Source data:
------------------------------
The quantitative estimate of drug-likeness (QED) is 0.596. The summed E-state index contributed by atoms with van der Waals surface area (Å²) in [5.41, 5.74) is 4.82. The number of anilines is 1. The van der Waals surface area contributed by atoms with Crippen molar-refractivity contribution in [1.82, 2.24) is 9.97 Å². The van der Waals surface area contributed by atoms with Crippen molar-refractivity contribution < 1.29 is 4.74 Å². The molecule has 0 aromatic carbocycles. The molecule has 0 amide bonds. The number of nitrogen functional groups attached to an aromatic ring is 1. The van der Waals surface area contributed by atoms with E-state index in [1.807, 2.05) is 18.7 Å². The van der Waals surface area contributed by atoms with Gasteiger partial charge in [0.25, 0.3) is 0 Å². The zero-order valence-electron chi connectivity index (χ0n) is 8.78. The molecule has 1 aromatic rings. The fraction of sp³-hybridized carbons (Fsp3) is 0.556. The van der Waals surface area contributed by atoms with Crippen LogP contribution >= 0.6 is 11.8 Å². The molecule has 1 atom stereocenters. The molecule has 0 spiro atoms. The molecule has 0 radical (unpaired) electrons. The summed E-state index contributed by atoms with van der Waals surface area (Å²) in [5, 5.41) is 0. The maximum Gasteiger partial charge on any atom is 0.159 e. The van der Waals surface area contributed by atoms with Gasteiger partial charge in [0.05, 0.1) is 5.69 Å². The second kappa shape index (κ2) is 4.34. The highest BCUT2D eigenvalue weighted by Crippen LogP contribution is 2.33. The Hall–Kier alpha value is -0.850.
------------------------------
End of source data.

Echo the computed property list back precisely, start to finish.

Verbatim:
The quantitative estimate of drug-likeness (QED) is 0.596. The summed E-state index contributed by atoms with van der Waals surface area (Å²) in [5.41, 5.74) is 4.82. The number of anilines is 1. The van der Waals surface area contributed by atoms with Crippen molar-refractivity contribution in [1.82, 2.24) is 9.97 Å². The van der Waals surface area contributed by atoms with Crippen molar-refractivity contribution < 1.29 is 4.74 Å². The molecule has 0 aromatic carbocycles. The molecule has 0 amide bonds. The number of nitrogen functional groups attached to an aromatic ring is 1. The van der Waals surface area contributed by atoms with E-state index in [1.807, 2.05) is 18.7 Å². The van der Waals surface area contributed by atoms with Gasteiger partial charge in [0.25, 0.3) is 0 Å². The zero-order valence-electron chi connectivity index (χ0n) is 8.78. The molecule has 1 aromatic rings. The fraction of sp³-hybridized carbons (Fsp3) is 0.556. The van der Waals surface area contributed by atoms with Crippen LogP contribution >= 0.6 is 11.8 Å². The molecule has 1 atom stereocenters. The molecule has 0 spiro atoms. The molecule has 0 radical (unpaired) electrons. The summed E-state index contributed by atoms with van der Waals surface area (Å²) in [5, 5.41) is 0. The maximum Gasteiger partial charge on any atom is 0.159 e. The van der Waals surface area contributed by atoms with Gasteiger partial charge in [0.05, 0.1) is 5.69 Å². The second kappa shape index (κ2) is 4.34. The highest BCUT2D eigenvalue weighted by Crippen LogP contribution is 2.33. The Hall–Kier alpha value is -0.850.